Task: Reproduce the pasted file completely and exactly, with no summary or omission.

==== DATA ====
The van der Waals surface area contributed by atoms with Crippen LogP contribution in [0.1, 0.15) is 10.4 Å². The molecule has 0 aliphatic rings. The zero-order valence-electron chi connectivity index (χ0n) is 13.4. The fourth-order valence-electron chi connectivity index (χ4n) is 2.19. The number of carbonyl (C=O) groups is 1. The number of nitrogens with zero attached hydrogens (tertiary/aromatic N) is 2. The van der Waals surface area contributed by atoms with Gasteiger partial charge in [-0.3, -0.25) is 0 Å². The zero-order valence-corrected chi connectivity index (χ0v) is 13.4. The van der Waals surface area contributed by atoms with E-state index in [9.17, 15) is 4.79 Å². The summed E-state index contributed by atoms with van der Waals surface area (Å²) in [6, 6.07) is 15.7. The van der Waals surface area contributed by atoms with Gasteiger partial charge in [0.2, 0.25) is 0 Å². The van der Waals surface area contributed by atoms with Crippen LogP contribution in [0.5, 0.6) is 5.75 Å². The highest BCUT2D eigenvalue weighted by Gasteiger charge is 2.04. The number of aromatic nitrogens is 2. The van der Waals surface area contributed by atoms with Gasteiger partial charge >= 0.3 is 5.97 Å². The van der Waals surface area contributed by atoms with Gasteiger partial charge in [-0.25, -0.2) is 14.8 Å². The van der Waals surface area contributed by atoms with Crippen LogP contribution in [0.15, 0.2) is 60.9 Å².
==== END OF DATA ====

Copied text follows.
The van der Waals surface area contributed by atoms with Crippen LogP contribution in [0.1, 0.15) is 10.4 Å². The molecule has 0 aliphatic rings. The zero-order valence-electron chi connectivity index (χ0n) is 13.4. The fourth-order valence-electron chi connectivity index (χ4n) is 2.19. The number of carbonyl (C=O) groups is 1. The number of nitrogens with zero attached hydrogens (tertiary/aromatic N) is 2. The van der Waals surface area contributed by atoms with Gasteiger partial charge in [-0.3, -0.25) is 0 Å². The zero-order valence-corrected chi connectivity index (χ0v) is 13.4. The van der Waals surface area contributed by atoms with E-state index in [9.17, 15) is 4.79 Å². The summed E-state index contributed by atoms with van der Waals surface area (Å²) in [6, 6.07) is 15.7. The van der Waals surface area contributed by atoms with Gasteiger partial charge in [0.2, 0.25) is 0 Å². The van der Waals surface area contributed by atoms with Crippen LogP contribution in [0.5, 0.6) is 5.75 Å². The highest BCUT2D eigenvalue weighted by Gasteiger charge is 2.04. The number of aromatic nitrogens is 2. The van der Waals surface area contributed by atoms with Gasteiger partial charge >= 0.3 is 5.97 Å². The van der Waals surface area contributed by atoms with Gasteiger partial charge in [-0.25, -0.2) is 14.8 Å². The van der Waals surface area contributed by atoms with Crippen LogP contribution in [0.15, 0.2) is 60.9 Å².